by Jeremy Warneke
Bachmann ran like hell. He was darting down the avenue dressed in his blue-and-white-checkered, pajama bottoms and cordovan, patent leather, dress shoes, folded beige-and-green striped, staff umbrella in hand. It wasn’t the first time. It would not be the last. It was not raining. It was a fairly warm autumn evening. The time was 12 o’clock, midnight.
Bachmann ran like the devil was chasing after him. He was always running in this fashion. This time, he was carrying two, brown, paper, shopping bags with him. He lived like a nomad from one borough to the next. He was always carrying a bag of some sort.
He looked at the traffic light. He still had time to cross the street, but as he did, a stopped black sports car, waiting for the green signal, revved its engine, scaring the bejesus out of Bachmann. The man behind the wheel was laughing. He seemed to have done this on purpose. Bachmann was not laughing. Despite the determined route he had chosen, he was not about to take this man’s crap too. He ran up to the car and spat on the driver’s side window, scaring the bejesus out of the driver. Pleased for the most part, Bachmann continued on his merry way.
Running up the stairs and into the train station, he fumbled with his wallet for a credit card. After paying for an unlimited metro pass, he ran down the stairs toward the approaching M60 bus. Just in time. He ran through the bus’s two front doors and swiped the pass once inside. He was out of breath. His cell phone was ringing. It was his wife. Bachmann didn’t answer. She was the reason he was running. She was always the reason. The two just didn’t get along. They loved each other, but they couldn’t see eye to eye.
At some point, Bachmann packed his bags and ran. It didn’t help that he had an apartment in the Bronx to run to, but that’s where he lived now most of the time anyway. It was dangerous to go to the Bronx at this late an hour. Some Albanian kid got mugged recently outside of the train station near Bachmann’s apartment. Despite this, Bachmann ran as fast as he could. He couldn’t stand his wife’s nagging criticisms. “I know the risk I’m running,” he told her before leaving.
The departure was not a pleasant one. It was better than duking it out with her however. It quite possibly would have gotten physical had he stayed. He tried to avoid this. He was always more inclined to break objects or hurt himself. Still, why run the risk of hurting her or himself any further?
His wife had sent him two text messages while he ran. She blamed him as usual for ruining her evening. She had to wake up early to go to work. “I didn’t start this,” Bachmann insisted.
As with most women, she wanted to talk. As with most men, he didn’t. So instead, they played their game of war, in which both parties lost. They’d get very mean and angry with each other. Bachmann always threatened to leave, but this time, he finally followed through. “I didn’t have the nerve to stay,” he texted her.
As Bachmann tried to contemplate what just happened, the bus crossed over the Triborough Bridge, whose pale-blue towers stretched a vertical distance of over 300 feet. Bachmann looked down at his hand. His right elbow and forearm tingled with pain. He was still angry. He couldn’t feel remorse for what he had done. Not at the moment. Not in the current state. He had punched his wife’s alarm clock, the one she had bought before they got married. His fist came straight down on top of the flat, black, digital device. But it did not break. Not to his knowledge.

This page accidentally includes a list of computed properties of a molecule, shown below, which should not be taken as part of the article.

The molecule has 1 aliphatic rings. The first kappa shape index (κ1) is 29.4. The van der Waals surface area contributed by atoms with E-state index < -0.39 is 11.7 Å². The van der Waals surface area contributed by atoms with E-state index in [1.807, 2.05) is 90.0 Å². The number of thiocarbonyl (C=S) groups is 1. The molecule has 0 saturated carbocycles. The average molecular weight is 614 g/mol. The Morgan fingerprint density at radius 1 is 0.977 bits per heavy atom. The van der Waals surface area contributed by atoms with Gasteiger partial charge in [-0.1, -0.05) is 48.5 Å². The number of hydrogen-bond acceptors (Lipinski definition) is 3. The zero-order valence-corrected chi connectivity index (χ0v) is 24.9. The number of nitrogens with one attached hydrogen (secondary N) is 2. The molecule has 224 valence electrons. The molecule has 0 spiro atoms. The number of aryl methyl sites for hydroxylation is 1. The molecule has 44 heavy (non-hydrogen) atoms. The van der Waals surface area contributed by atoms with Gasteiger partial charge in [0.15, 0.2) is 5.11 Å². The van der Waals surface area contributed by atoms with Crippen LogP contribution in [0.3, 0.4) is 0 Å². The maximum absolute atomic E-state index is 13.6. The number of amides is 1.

He gave anyone on the bus who looked at him a cold stare, forcing any onlooker to avert their eyes. The bus was en route to Harlem. He had to play tough guy, he thought, if he wanted to get home safely. He had his Army-issued switchblade in his front right, burgundy, leather-jacket pocket. Ever since that Albanian kid got mugged and ever since he was cautioned to carry a weapon on him, he did. He’d rather avoid using things such as knives, especially since kids nowadays usually had bigger weapons.
Bachmann got off of the bus at Lexington Avenue. He ran down the stairs and into the subway station, although his wife was nowhere to be found. She had chased him a ways when he first darted out the door. Now, he had to wait twenty or more minutes for the train, a train he needed to take but did not desire doing so. He had to make a transfer at 149th Street. He sat on the wooden bench in the middle of the platform with his right hand cupping the handle of the umbrella he had placed in an upright position. The blood on his two front knuckles was drying if not completely dried. This is what he had devolved to, he thought, a man in his PJs in the subway in Harlem after midnight on Thanksgiving. This would be the last such episode, he concluded. There would be no Christmas this year. He and his wife had already agreed to no gift giving. They had returned each other’s remaining possessions. Now, there was nothing really left binding them. There was love, but it was not enough.
A boy of seventeen came up to Bachmann and asked him if he plays video games. The boy seemed nervous. “What?” Bachmann asked. Another teenager grabbed him from behind. The boy in front belted him, while another searched his bags and pockets. The platform wasn’t empty, but those who saw what was happening quickly turned away.
Jeremy Warneke enlisted in the Army prior to 9/11. Following his discharge from active duty, he completed his undergraduate coursework at Sarah Lawrence College in New York, where he currently resides. With the support of the Bronx Council on the Arts, his family, and others, he created his own writing workshop, “The Craft of War Writing,” which is an attempt to give to his local community what other communities already have.